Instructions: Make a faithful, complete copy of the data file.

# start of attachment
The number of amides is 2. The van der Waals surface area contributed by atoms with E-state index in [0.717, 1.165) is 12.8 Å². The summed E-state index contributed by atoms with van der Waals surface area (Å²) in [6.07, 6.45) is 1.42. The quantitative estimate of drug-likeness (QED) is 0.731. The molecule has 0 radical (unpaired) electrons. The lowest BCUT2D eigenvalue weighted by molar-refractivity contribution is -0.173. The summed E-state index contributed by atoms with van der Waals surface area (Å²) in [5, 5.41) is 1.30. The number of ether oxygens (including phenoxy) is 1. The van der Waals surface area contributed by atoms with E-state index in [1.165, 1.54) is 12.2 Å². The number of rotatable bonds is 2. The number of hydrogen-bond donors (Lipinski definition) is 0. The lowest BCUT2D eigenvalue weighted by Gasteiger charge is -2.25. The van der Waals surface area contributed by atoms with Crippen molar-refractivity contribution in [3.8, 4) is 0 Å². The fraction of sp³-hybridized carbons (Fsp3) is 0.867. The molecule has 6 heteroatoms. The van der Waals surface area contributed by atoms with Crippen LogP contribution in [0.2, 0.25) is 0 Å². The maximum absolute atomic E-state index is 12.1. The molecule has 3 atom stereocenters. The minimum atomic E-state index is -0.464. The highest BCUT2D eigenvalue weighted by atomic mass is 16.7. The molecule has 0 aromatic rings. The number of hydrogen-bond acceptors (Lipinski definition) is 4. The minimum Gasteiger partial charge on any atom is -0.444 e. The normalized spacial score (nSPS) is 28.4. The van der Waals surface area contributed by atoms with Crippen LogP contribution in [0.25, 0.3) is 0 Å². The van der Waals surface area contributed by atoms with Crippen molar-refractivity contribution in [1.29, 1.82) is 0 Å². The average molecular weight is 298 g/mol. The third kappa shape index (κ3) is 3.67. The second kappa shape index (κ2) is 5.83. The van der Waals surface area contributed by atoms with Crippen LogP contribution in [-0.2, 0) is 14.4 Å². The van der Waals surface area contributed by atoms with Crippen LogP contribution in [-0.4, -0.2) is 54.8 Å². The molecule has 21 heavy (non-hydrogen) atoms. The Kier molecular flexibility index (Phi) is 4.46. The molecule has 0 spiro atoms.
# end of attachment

The number of amides is 2. The van der Waals surface area contributed by atoms with E-state index in [0.717, 1.165) is 12.8 Å². The summed E-state index contributed by atoms with van der Waals surface area (Å²) in [6.07, 6.45) is 1.42. The quantitative estimate of drug-likeness (QED) is 0.731. The molecule has 0 radical (unpaired) electrons. The lowest BCUT2D eigenvalue weighted by molar-refractivity contribution is -0.173. The summed E-state index contributed by atoms with van der Waals surface area (Å²) in [5, 5.41) is 1.30. The number of ether oxygens (including phenoxy) is 1. The van der Waals surface area contributed by atoms with E-state index in [1.165, 1.54) is 12.2 Å². The number of rotatable bonds is 2. The number of hydrogen-bond donors (Lipinski definition) is 0. The lowest BCUT2D eigenvalue weighted by Gasteiger charge is -2.25. The van der Waals surface area contributed by atoms with Crippen molar-refractivity contribution in [3.8, 4) is 0 Å². The fraction of sp³-hybridized carbons (Fsp3) is 0.867. The molecule has 6 heteroatoms. The van der Waals surface area contributed by atoms with Crippen LogP contribution in [0.2, 0.25) is 0 Å². The maximum absolute atomic E-state index is 12.1. The molecule has 3 atom stereocenters. The minimum atomic E-state index is -0.464. The highest BCUT2D eigenvalue weighted by atomic mass is 16.7. The molecule has 0 aromatic rings. The number of hydrogen-bond acceptors (Lipinski definition) is 4. The minimum Gasteiger partial charge on any atom is -0.444 e. The normalized spacial score (nSPS) is 28.4. The van der Waals surface area contributed by atoms with Crippen LogP contribution in [0.25, 0.3) is 0 Å². The van der Waals surface area contributed by atoms with Crippen molar-refractivity contribution in [1.29, 1.82) is 0 Å². The average molecular weight is 298 g/mol. The third kappa shape index (κ3) is 3.67. The second kappa shape index (κ2) is 5.83. The van der Waals surface area contributed by atoms with Crippen LogP contribution in [-0.2, 0) is 14.4 Å². The van der Waals surface area contributed by atoms with Crippen LogP contribution in [-0.4, -0.2) is 54.8 Å². The molecule has 21 heavy (non-hydrogen) atoms. The Kier molecular flexibility index (Phi) is 4.46. The molecule has 0 spiro atoms.